Thanks to Sean, here are a few more Atari 8-bit cartridges we owned back in the day:
Tunnel through the earth and use your pump to blow up monsters! Another excellent arcade port.
This is one of the few Atari 8-bit games with a cinematic opening of a sort, along with a really decent, if repetitive, soundtrack. You flew around the earth, using your joystick to fire laser beams in four directions. Very fluid and fast moving.
This was one of our favourites. Choplifter was a 2D side scroller; you flew your helicopter behind enemy lines to rescue hostages. By holding the joystick down for a second, you could rotate your chopper to face toward you and shoot missiles straight down, good for blowing up tanks, or, if you were sadistic, shooting the hostages you were supposed to rescue.
Yet another arcade port, in this one you hopped around "painting" the tiles on a faux-3D pyramid while avoiding a purple snake and other hazards. Famous for "swearing" when Q-Bert dies. A fun, accurate adaptation.
I barely remember this one, and Sean thinks it may have been the last game he purchased for the Atari 8-bit (by that time, the 130XE). Here's a video:
A fast-pace, frenetic shooter, the arcade version sported two joysticks: one to control your movement, and the other to fire in any direction. Rather than doing things the lazy way and combining those functions into one joystick, Atari packaged the Atari 8-bit version in a box that allowed you to sit two Atari joysticks side-by-side so you could replicate the way the arcade version played. Sean still has the box!
Swing through the jungle on vines without missing, swim through the crocodile-infested river, and run up the hill as boulders roll down at you, all so that you can rescue your beau from, well, a rather insensitive portrayal of jungle cannibals. Eek. Swinging on the vines was a lot of fun, though.
Not a game but a programming language, Sean and I learned a lot about computers by fastidiously typing out programs from books and magazines and then experimenting with the commands we learned to create our own programs.
A game that's still fun to play today, bounce a ball against a slowly descending wall of colourful bricks in the hopes of smashing them all.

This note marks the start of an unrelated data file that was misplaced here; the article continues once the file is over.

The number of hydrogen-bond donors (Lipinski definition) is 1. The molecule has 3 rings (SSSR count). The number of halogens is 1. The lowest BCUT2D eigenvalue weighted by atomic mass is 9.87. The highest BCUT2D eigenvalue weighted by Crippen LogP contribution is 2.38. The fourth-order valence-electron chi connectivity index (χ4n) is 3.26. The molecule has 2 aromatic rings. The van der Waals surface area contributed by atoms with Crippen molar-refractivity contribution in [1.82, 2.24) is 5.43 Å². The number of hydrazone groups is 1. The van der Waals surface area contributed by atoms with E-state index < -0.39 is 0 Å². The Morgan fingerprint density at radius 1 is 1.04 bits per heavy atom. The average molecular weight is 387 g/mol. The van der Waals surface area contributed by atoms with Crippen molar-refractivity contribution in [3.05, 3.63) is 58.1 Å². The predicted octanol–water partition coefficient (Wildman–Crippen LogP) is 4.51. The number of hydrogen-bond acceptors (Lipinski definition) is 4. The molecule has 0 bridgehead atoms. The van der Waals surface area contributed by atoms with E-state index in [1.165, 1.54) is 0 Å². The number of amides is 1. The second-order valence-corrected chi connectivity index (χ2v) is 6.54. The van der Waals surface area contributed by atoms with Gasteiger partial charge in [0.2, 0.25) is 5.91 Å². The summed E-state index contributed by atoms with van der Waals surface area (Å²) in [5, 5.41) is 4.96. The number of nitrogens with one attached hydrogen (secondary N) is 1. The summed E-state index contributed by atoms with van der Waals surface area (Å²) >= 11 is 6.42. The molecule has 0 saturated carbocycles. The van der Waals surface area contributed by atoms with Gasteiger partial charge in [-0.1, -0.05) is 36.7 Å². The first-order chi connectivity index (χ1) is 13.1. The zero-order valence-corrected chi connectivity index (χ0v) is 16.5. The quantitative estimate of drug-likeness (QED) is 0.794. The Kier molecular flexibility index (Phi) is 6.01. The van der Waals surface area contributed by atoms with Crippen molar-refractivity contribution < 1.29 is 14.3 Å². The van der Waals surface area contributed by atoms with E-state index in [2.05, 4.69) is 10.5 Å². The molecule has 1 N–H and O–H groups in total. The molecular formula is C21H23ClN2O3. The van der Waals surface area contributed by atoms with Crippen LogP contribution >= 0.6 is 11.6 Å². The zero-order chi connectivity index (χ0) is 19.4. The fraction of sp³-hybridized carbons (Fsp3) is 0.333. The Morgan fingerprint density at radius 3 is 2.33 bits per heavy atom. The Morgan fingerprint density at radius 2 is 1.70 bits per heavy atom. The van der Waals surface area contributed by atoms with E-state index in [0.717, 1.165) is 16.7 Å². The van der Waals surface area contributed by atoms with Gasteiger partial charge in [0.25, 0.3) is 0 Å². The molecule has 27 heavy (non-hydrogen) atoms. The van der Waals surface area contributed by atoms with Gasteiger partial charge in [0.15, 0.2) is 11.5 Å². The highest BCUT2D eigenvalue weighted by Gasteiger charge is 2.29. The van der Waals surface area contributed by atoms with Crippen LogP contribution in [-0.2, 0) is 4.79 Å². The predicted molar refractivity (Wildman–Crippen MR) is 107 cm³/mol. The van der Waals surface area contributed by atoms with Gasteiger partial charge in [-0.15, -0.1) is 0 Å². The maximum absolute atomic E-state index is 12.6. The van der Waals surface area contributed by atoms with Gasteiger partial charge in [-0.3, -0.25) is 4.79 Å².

Whimsical but repetitive, in this one you drive a dune buggy--or rather, a moon buggy--across the moon's surface, avoiding craters and the like. Not terribly memorable.
As in the arcade version, you control a little ship at the bottom of the screen, shooting at the centipede winding its way toward you. Mushrooms get in the way, and spiders complicate matters. Fast-paced and entertaining.
Jumbo Jet Pilot
A very, very primitive flight simulator with terrible graphics. Not very good at all--a waste of money at the time, I remember thinking.
This game was almost like
Why did the frog cross the road? To earn some quarters. Another excellent arcade port.
A Defender rip-off, but I remember it being almost as good as the original arcade classic. Fly your ship horizontally over a cityscape and rescue people from alien invaders.
A driving game where you drive a race car through a small town while avoiding a really creepy giant snake-like thing with a quasi-human head.
Even better than Pac-Man, in terms of gameplay and fidelity to the arcade version. House of fun.
This might have been the last XE cartridge I purchased; it was a diagonal side-scroller aircraft shooter with a vaguely Egyptian theme.
Another side scroller, with good 3D fakery (you could move up and down and side to side to avoid obstacles) and a science fiction theme.
You're a shamus slinging shivs in an endless labyrinth, dodging robots and looking for clues to escape. Sean and I both really enjoyed this one, despite never winning. I don't think you could, really - there weren't a lot of games you could win in those days.
Star Trek: Strategic Operations Simulator
It wasn't the greatest port of the arcade version, mainly because once again the original used vector graphics, but it was still a lot of fun tooling around the galaxy blowing up Klingons and Nomad.